3. FRUIT MIXES, INSECTS, CUSTOM BLENDS This method should only be used by advanced hobbyists who are able to gauge the health and wellbeing of their geckos. This method requires frequent checking of the calcium sacs, checking for weight loss, and other signs of deteriorating health. That being said, this is a viable method of feeding your geckos. For many years prior to the development of CRESTED GECKO DIET, hobbyists and breeders fed their geckos dusted crickets and supplemented fruit baby foods. The downside to this method is that there is a lot of guesswork in getting the right amounts of calcium, phosphorous, vitamins, and other essential nutrients. Too much or too little of these nutrients can be deadly, particularly with the fat soluble vitamins like Vitamin A, and Vitamin D3.  Again if you are willing to keep a close eye on your geckos, and willing to put some time and thought into your mixes, you can feed your own concoctions. Again this is not for the beginner or intermediate hobbyist; this requires a lot of research and time and can get to be quite expensive.


Crested geckos typically drink water droplets from the sides of their enclosure and from any plants or cage accessories.  This is one of the reasons it is important to mist your geckos daily.  It is also recommended that a small dish of clean water is present in the enclosure at all times.

Checking the Calcium Sacs

Crested Geckos store calcium in the roof of the mouth in what are called endolymphatic sacs. You can check these reserves from time to time to monitor the storage level of calcium. This is particularly important for breeding female geckos and should be done periodically regardless of your feeding practices.

Handling Crested Geckos

Crested Geckos are among the most handleable of all lizards. They tolerate moderate to heavy handling even when they are relatively young, however you should not handle geckos that are less than two weeks old, or geckos that have recently been purchased or moved. There is a recommended one to two week acclimation period for newly acquired geckos which allows them to settle in and get used to their new surroundings. Once they are settled in, you can introduce your gecko to handling a little at a time. Five minutes of handling per day for the first few weeks is sufficient to allow your gecko to become used to you and to become less jumpy. Once they are comfortable with you, you can begin to handle them more. We recommend no more than 15 to 20 minutes of handling per day so as not to stress the gecko too much.  If your gecko is jumpy or flighty you can use whats called the “hand walking” method. To do this you simply hold one hand out directly in front of the gecko and allow him to hop, walk, or jump to the extended hand, then you immediately place your free hand out in front again, and so on. Young geckos and newly acquired geckos typically need to be hand walked for several sessions before you can expect them to calm down.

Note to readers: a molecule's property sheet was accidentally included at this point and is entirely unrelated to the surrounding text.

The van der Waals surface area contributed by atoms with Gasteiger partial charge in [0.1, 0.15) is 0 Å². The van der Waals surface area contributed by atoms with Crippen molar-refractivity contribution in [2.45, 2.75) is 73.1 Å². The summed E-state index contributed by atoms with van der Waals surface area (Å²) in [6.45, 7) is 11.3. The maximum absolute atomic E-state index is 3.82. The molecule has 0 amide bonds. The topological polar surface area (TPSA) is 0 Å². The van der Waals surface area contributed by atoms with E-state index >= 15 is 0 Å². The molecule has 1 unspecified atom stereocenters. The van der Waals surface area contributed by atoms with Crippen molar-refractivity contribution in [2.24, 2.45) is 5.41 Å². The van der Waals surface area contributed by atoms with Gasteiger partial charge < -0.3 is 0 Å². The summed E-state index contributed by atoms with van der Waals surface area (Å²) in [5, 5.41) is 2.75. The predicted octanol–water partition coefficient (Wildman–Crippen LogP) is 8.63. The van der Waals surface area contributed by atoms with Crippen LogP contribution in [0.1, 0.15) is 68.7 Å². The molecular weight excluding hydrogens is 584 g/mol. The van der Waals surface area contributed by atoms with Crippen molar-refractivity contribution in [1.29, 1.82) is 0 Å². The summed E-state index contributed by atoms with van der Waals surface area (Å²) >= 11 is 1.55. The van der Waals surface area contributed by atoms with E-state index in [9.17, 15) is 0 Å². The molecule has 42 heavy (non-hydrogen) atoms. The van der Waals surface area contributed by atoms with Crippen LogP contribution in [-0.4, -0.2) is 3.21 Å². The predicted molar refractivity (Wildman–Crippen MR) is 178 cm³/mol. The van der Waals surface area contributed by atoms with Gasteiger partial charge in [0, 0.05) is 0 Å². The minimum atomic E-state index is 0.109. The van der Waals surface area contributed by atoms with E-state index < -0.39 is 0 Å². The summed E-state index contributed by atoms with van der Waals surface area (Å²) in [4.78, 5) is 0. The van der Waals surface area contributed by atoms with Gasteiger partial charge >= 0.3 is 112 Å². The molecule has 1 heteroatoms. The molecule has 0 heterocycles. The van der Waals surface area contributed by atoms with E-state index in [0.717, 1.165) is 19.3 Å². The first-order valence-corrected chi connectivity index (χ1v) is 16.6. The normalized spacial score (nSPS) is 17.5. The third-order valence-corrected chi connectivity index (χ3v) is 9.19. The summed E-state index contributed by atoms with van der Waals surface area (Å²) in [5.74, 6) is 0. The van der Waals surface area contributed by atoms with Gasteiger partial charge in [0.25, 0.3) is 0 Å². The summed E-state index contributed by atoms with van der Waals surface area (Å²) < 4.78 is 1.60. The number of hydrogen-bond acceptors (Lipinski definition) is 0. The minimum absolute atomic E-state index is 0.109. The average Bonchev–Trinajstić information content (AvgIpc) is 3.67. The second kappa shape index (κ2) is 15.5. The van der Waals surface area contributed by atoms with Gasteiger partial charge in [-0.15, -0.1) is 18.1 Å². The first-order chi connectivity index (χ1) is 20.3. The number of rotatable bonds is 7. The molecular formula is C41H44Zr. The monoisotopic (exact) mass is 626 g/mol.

Tail Loss

Crested Geckos can drop their tails if handled improperly, however most cresteds are reluctant to drop their tails unless the tail is pinched or squeezed somehow. Most tail loss occurs from aggressive cage mates or from accidentally closing the tail in a screen top or door. Careful handling does not usually result in tail loss.  Tail loss is a normal defense mechanism and is not a medical emergency.  The gecko will recover quickly and does not require any special care. Crested geckos are one of the few geckos that will not regenerate a new tail.

Baby Crested Gecko Care

Baby crested geckos are cared for the same way as adults with a few exceptions. Babies should be misted twice a day, and should not be overhandled. Always allow newly acquired baby crested geckos time to acclimate to their new cage before you begin a handling routine. Care should be taken to make sure hatchling geckos shed properly.

Sex Determination

Determining the sex of crested geckos is easiest on geckos that are over 6 months old. Male crested geckos will develop a very noticeable hemipenal bulge just below the vent. The hemipenal bulge develops on males at between 5 months and 9 months old. Females do not develop a bulge. Sexing subadult crested geckos is considerably more difficult. Using a 10x or better jewelers loupe or magnifying glass, you can look for evidence of pore development in the region just anterior to the vent. Pore development may be seen on males at 5-10 grams but sometimes the pores do not develop until later.